And so one really has to look perhaps at a new way of doing business. My understanding is currently the area that (bears/pays ?) the brunt of this cost, if not exclusively the cost, of these transmission lines (is ?) the port of origin of power generation. I think we might have to relook at that and see what else can be done. The development of renewable energy in the United States is a national concern, and so we have to really think nationally about that.
So that's -- so to answer specifically your question, there are two obstacles. The siting is one. And it's a complicated interaction between the federal government, state and local authorities, and the people whose backyards these transmission lines go through. And so this is something that's critically important, to how do you -- to site these in a way that takes into consideration the local feelings but yet also recognizes the national need.
And so this is by far and away the biggest obstacle. Mostly we have the technologies, and it's really that I see as the biggest obstacle.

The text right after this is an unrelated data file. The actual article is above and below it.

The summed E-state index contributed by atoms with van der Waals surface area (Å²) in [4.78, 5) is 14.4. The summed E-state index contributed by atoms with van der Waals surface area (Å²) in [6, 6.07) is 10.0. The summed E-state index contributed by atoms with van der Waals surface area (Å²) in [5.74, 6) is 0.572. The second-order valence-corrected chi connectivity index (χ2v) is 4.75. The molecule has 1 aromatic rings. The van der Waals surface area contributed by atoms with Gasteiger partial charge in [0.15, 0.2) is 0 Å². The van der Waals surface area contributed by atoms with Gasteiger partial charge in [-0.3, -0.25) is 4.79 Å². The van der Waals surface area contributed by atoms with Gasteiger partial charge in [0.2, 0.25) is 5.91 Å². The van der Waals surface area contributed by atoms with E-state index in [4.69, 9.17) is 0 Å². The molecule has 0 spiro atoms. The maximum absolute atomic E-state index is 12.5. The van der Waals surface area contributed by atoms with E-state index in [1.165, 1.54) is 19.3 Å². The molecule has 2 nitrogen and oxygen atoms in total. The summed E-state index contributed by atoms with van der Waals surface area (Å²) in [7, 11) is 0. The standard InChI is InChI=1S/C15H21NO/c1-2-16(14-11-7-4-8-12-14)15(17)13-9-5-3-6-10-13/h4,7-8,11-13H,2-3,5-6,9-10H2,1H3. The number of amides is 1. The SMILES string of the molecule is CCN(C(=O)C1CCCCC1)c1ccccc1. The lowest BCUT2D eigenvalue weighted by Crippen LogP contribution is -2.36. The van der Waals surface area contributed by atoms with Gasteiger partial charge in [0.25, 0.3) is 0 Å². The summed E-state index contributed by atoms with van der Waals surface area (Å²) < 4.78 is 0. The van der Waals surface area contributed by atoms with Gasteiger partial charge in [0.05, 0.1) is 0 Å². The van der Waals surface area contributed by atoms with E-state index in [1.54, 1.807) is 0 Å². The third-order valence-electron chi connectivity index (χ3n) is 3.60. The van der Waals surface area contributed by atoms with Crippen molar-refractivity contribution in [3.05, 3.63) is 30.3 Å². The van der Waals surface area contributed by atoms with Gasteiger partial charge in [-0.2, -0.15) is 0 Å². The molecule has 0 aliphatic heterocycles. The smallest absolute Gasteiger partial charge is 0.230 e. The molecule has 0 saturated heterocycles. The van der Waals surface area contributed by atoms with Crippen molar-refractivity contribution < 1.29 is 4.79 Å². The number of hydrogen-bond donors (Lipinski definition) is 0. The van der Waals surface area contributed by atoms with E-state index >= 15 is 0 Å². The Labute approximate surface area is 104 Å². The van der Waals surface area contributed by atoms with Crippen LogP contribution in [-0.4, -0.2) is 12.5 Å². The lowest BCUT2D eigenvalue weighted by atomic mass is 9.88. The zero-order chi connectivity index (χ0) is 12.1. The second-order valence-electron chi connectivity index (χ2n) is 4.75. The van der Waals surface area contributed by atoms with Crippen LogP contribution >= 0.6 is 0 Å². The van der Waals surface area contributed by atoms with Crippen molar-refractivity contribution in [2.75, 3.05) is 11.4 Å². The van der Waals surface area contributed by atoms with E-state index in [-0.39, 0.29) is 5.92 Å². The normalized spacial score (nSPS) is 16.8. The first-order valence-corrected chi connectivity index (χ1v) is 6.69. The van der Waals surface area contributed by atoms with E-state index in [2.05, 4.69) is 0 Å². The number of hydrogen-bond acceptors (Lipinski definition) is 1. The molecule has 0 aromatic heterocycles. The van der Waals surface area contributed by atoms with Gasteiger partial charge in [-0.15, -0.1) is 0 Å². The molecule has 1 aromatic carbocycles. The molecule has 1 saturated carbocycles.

SEN. JOHNSON: If the United States is going to produce 36 billion gallons of biofuel fuel by 2022, what policies do you think need to be in place to make sure we get there? Would these policies include moving to a higher level of blends of ethanol, such as E15 or E20?
MR. CHU: Well, this is -- this is partly -- in answer to your question, Senator, this is partly a technical question as to whether the automobile manufacturers' engines, without major redesigns, can be done. My understanding is, when you go up to E10, 10 percent ethanol, this is all right.
You can replace fuel lines to make them resistant to this ethanol blend. You can go to E85, which is 85 percent ethanol, and that works.
I frankly don't know -- and this is one of the things we have to look at, in conjunction with the automobile industry -- as to whether one can safely go to E15, E20 and higher. But this is something, again, that's on the table.